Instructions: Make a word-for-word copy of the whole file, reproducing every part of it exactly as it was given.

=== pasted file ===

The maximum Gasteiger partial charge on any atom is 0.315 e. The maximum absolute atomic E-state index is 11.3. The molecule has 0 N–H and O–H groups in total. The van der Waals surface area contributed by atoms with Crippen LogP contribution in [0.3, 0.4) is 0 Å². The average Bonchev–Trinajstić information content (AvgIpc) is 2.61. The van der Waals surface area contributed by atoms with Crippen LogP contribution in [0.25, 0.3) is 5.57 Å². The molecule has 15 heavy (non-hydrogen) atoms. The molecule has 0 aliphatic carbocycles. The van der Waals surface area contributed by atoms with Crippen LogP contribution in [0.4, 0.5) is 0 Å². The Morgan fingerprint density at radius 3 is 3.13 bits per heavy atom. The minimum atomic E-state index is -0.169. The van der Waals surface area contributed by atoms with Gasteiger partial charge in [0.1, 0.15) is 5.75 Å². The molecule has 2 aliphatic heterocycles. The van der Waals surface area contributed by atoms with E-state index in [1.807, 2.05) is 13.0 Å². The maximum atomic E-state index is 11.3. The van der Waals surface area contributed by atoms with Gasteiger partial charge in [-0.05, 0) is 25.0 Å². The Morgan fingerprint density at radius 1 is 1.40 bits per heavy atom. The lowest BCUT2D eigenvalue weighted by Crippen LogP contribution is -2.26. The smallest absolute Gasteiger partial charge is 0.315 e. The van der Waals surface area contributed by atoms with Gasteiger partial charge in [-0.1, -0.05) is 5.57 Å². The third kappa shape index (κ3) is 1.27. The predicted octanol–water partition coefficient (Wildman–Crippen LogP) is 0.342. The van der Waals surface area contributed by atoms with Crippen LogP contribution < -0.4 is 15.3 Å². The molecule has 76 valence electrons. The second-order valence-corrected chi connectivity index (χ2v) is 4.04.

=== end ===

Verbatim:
The maximum Gasteiger partial charge on any atom is 0.315 e. The maximum absolute atomic E-state index is 11.3. The molecule has 0 N–H and O–H groups in total. The van der Waals surface area contributed by atoms with Crippen LogP contribution in [0.3, 0.4) is 0 Å². The average Bonchev–Trinajstić information content (AvgIpc) is 2.61. The van der Waals surface area contributed by atoms with Crippen LogP contribution in [0.25, 0.3) is 5.57 Å². The molecule has 15 heavy (non-hydrogen) atoms. The molecule has 0 aliphatic carbocycles. The van der Waals surface area contributed by atoms with Crippen LogP contribution in [0.4, 0.5) is 0 Å². The Morgan fingerprint density at radius 3 is 3.13 bits per heavy atom. The minimum atomic E-state index is -0.169. The van der Waals surface area contributed by atoms with Gasteiger partial charge in [0.1, 0.15) is 5.75 Å². The molecule has 2 aliphatic heterocycles. The van der Waals surface area contributed by atoms with E-state index in [1.807, 2.05) is 13.0 Å². The maximum atomic E-state index is 11.3. The van der Waals surface area contributed by atoms with Gasteiger partial charge in [-0.05, 0) is 25.0 Å². The Morgan fingerprint density at radius 1 is 1.40 bits per heavy atom. The lowest BCUT2D eigenvalue weighted by Crippen LogP contribution is -2.26. The smallest absolute Gasteiger partial charge is 0.315 e. The van der Waals surface area contributed by atoms with Gasteiger partial charge in [-0.1, -0.05) is 5.57 Å². The third kappa shape index (κ3) is 1.27. The predicted octanol–water partition coefficient (Wildman–Crippen LogP) is 0.342. The van der Waals surface area contributed by atoms with Crippen LogP contribution < -0.4 is 15.3 Å². The molecule has 76 valence electrons. The second-order valence-corrected chi connectivity index (χ2v) is 4.04.